Knight, a Greek scholar also commissioned Lawrence to paint Homer Reciting his Poems, 1790. We see a wild white haired, wild white bearded, dotard in a coarse cassock, who bears a remarkable resemblance to Rowan Williams, clutching a lyre and reciting something or other, while the crowd, both men and women, both clad and unclad, chat among themselves. One bald and bearded old boy is falling asleep; a listener to Homer nods.

Lawrence was obsessed with the greater prestige given to painters of grand historical scenes over mere portrait painters, even though he was hopeless at the former and famous as the latter. In Protestant Britain there were no religious orders to commission paintings of their founding saints seeing visions of the Virgin Mary with a halo like the European Union's flag. In constitutional Britain there was no royal absolutism to be celebrated on vaulted ceilings. Commissions were by individuals, for individuals and of individuals, as when Sir Robert Peel asked Lawrence to paint the individual members of his cabinet, the famous Peelers.

The defeat of Napoleon gave Lawrence a great chance to paint the generals and the heads of state who had overthrown the Corsican monster, when they came to London to celebrate the Allies' triumph in 1814. The heroic Field Marshal Gebhardt von Blücher, 1814-15, who had chased and defeated Napoleon from Leipzig to Paris, stands beneath a black storm cloud, his right arm held high pointing the way to victory. But for Blücher, Napoleon might have won at Waterloo in 1815, so it is appropriate that the Field Marshal's portrait now hangs in the Waterloo Gallery at Windsor Castle. Why don't we rename our Eurostar terminal at St Pancras station Leipzig or even Sedan in honour of these doughty Prussians? The Dortmund-Doncaster express could be renamed The Charging Blücher.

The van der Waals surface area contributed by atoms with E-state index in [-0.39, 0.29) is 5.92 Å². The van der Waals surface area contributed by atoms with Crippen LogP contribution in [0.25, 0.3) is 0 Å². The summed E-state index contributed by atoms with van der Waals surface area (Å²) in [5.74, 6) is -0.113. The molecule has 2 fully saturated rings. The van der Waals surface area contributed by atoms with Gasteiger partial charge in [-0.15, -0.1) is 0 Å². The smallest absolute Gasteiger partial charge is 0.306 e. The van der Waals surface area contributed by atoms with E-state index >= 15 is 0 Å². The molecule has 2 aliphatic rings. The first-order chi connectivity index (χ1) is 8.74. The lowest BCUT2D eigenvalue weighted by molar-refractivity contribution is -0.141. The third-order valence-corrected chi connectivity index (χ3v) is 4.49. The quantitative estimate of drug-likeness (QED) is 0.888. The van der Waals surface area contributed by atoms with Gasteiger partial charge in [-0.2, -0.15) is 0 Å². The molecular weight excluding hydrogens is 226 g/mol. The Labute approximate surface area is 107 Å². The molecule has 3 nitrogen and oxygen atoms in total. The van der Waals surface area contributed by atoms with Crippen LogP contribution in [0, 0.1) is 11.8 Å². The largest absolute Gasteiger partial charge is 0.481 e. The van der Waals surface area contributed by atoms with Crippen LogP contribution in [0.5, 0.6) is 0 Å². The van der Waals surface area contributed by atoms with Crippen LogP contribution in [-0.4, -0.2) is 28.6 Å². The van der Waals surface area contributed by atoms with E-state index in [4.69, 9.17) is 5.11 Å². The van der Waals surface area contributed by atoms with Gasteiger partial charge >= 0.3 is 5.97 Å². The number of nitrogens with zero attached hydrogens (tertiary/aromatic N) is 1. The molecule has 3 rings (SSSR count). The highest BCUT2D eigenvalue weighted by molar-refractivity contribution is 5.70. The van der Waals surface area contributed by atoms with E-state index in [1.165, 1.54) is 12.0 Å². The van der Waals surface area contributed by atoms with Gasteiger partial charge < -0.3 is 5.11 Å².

After Waterloo Lawrence was sent on an official tour to paint the allied leaders. At the request of the Prince Regent (later George IV) he extended his visit to go to Rome to paint Pope Pius VII, 1819-20. Persecuted and imprisoned by Napoleon, befriended by the British, Pius agreed to have his portrait painted by a Protestant artist for a Protestant king. It is Lawrence's greatest achievement, a fitting addition to a tradition that includes Raphael's Julius II, 1511-12, Titian's Paul III, 1543 and Velázquez's Innocent X, 1650. He is their equal in his use of colour and in combining the grandeur of the office and the character of the man, in this case the frail, pious and resolute Pius VII, a survivor. Here Thomas Lawrence both records history and earns his own place in it; what does it matter that he was never a historical painter as he had wished.

Christie Davies is the author of The Strange Death of Moral Britain.